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Doors, Ironmongery and Light Reflectance Value (LRV)

Light Reflectance Values are a universal scale that measures the amount of visible and usable light that is reflected from a surface when illuminated by a light source. It is used in architecture and interior design to determine how much light a colour reflects or absorbs.

LRV is measured on a scale of 0 being completely absorbing black that reflects no light, to 100 being completely reflecting white that reflects all light. Because the reflectance value is a proportion of light reflected off the surface, rather than the amount of light that falls on it, typically the brightest whites have an LRV of 85 points and the darkest blacks have an LRV of 5 points.

 

 

Why are Light Reflectance Values Important?

The Equality Act 2010 requires that all new and refurbished public buildings offer equal access to all regardless of disability, age or gender, ensuring safe entry, exit and passage through the building.
The British Standards’ code of practice (BS 8300-2:2018) states that in order to meet the access needs of disabled people, in this case those that are visually impaired, there must be adequate visual contrast between building surfaces and their surrounding areas. Only 5% of people that are registered as blind can’t see anything at all, most have some colour vision and perception of light & shade.

When specifying both doors and ironmongery, therefore, it is important to consider the LRV contrast between the door facing and ironmongery, in order to comply with BS 8300:2018 requirements. The image below also shows the other LRVs that should be taken into consideration at design stage:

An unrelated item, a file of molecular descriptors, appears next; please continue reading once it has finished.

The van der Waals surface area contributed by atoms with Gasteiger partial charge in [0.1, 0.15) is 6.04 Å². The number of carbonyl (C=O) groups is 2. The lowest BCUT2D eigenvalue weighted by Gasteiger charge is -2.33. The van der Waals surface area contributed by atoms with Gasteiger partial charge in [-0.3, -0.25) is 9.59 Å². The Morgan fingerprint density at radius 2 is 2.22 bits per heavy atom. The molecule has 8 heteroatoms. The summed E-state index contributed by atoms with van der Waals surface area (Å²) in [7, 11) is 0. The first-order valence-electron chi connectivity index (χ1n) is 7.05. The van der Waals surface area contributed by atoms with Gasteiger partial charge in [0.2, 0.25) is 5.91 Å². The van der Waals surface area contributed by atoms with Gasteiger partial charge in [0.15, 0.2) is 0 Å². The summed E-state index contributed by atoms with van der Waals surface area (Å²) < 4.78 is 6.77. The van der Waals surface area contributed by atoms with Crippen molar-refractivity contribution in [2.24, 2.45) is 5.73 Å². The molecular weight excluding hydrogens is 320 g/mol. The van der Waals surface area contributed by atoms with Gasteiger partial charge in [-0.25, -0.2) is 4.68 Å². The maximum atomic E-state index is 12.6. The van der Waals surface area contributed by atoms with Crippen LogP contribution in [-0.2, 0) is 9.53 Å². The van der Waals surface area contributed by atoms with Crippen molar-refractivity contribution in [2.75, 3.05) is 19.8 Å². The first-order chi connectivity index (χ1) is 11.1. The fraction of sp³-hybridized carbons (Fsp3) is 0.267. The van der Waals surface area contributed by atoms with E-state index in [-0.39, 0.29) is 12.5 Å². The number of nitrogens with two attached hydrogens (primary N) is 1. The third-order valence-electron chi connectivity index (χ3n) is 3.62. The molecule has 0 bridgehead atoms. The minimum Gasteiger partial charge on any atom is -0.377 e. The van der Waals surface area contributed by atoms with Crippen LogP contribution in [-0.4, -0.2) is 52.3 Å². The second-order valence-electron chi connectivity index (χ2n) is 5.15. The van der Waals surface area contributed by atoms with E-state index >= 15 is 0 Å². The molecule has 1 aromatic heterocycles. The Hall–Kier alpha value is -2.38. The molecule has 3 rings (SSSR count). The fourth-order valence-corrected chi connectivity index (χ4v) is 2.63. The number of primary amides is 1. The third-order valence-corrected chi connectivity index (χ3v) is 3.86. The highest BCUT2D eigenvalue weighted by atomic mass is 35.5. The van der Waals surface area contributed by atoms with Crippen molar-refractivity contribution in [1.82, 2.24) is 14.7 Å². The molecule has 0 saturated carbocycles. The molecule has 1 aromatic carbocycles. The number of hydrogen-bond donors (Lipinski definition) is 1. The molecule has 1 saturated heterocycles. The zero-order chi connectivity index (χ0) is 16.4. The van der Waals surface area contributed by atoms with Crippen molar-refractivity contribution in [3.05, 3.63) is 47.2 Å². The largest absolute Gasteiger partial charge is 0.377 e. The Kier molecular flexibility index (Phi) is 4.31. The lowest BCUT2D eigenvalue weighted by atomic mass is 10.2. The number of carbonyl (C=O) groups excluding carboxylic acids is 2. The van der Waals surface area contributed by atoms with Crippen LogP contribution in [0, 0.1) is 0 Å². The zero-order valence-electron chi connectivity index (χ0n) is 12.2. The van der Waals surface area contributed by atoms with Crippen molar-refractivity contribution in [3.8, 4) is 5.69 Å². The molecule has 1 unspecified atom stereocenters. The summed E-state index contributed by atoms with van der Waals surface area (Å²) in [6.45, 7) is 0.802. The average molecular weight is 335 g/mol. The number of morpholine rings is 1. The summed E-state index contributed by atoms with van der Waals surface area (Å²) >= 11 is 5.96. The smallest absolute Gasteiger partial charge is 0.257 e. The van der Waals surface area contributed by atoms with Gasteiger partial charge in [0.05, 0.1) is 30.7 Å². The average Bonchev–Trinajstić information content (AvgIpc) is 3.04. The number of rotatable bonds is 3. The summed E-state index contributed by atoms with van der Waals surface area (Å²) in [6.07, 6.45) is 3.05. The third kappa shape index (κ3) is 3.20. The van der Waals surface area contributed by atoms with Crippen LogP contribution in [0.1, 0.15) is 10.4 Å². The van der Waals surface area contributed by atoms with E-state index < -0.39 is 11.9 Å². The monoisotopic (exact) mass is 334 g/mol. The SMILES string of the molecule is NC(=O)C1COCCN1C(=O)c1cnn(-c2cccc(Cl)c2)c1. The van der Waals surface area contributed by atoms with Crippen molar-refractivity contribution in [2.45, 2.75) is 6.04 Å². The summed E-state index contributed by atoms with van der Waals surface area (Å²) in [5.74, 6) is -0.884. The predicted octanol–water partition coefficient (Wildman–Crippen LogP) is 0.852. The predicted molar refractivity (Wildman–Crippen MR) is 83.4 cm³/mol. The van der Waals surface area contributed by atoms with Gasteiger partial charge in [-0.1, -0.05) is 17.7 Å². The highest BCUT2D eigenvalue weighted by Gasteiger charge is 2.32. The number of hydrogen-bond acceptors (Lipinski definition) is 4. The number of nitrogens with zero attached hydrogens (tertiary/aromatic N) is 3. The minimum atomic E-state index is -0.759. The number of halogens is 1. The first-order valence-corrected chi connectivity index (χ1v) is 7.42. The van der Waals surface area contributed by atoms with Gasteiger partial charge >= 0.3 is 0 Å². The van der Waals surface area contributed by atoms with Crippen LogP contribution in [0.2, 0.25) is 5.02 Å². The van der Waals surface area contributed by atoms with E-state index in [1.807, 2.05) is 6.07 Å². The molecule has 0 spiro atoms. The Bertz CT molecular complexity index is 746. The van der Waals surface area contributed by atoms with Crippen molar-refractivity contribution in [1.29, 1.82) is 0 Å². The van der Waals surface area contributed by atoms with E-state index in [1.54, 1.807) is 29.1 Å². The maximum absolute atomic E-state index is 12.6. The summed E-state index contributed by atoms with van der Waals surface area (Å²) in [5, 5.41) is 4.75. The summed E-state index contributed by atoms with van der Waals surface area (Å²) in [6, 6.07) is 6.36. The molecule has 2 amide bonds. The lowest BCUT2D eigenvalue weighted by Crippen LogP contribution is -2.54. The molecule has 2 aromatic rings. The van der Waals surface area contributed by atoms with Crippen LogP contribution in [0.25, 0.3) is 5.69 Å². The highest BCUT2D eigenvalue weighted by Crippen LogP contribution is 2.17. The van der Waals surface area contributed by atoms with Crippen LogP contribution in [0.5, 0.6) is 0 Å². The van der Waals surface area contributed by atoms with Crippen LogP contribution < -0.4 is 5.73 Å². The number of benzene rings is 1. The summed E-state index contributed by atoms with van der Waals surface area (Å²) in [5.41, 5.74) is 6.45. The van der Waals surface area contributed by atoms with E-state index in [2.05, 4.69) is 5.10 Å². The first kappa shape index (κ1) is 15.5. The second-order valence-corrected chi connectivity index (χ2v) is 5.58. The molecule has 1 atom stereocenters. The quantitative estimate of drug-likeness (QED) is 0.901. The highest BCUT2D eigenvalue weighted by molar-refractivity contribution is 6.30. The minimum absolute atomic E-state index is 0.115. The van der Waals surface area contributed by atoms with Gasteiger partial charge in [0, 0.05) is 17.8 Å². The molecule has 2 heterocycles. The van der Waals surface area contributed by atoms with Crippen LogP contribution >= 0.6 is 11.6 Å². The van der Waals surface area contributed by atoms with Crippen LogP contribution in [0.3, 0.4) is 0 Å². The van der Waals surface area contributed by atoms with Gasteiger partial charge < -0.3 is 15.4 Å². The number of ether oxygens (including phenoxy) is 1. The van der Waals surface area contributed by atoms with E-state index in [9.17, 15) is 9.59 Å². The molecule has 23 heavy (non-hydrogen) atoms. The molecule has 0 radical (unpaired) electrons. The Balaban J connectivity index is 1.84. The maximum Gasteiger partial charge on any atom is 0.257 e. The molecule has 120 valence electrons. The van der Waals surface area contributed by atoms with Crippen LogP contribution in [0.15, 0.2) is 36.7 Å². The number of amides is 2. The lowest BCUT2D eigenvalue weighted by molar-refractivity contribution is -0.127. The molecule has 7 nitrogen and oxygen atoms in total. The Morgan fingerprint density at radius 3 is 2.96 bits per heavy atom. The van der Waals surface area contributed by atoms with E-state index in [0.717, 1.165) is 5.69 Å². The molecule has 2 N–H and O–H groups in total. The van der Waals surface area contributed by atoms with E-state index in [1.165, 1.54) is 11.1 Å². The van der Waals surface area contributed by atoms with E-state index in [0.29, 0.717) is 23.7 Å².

What is the required contrast between light reflectance values?

The standards recommend an LRV contrast of at least 30 points, with 20 points being acceptable if the illuminance on the surface is 200 lux or more. If door opening furniture projects beyond the face of the door or creates an enhanced differentiation in shade, the LRV contrast must be a minimum of 15 points. 

Please see below for some approximate Veneer Light Reflectance Values for doors, however we recommend that you ask your door supplier for the LRV for the particular door on your project.

Veneer Light Reflectance Values:
American Black Walnut (crown cut)
Average LRV 14.72
American Cherry (crown cut)
Average LRV: 23.79
American Cherry (quarter cut)
Average LRV: 23.39
American White Oak
Average LRV: 31.80
American White Oak (quarter cut)
Average LRV: 35.42
Ash (crown cut)
Average LRV: 51.48
Ash (quarter cut)
LRV: 55.94
Beech (crown cut)
Average LRV: 35.79
Beech (quarter cut)
Average LRV: 36.05
Maple (crown cut)
Average LRV: 54.28
Maple (quarter cut)
Average LRV: 57.73
Rosewood
Average LRV: 11.95
Sapele (crown cut)
Average LRV: 15.72
Sapele (quarter cut)
Average LRV: 17.19
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Ironmongery Light Reflectance Values:

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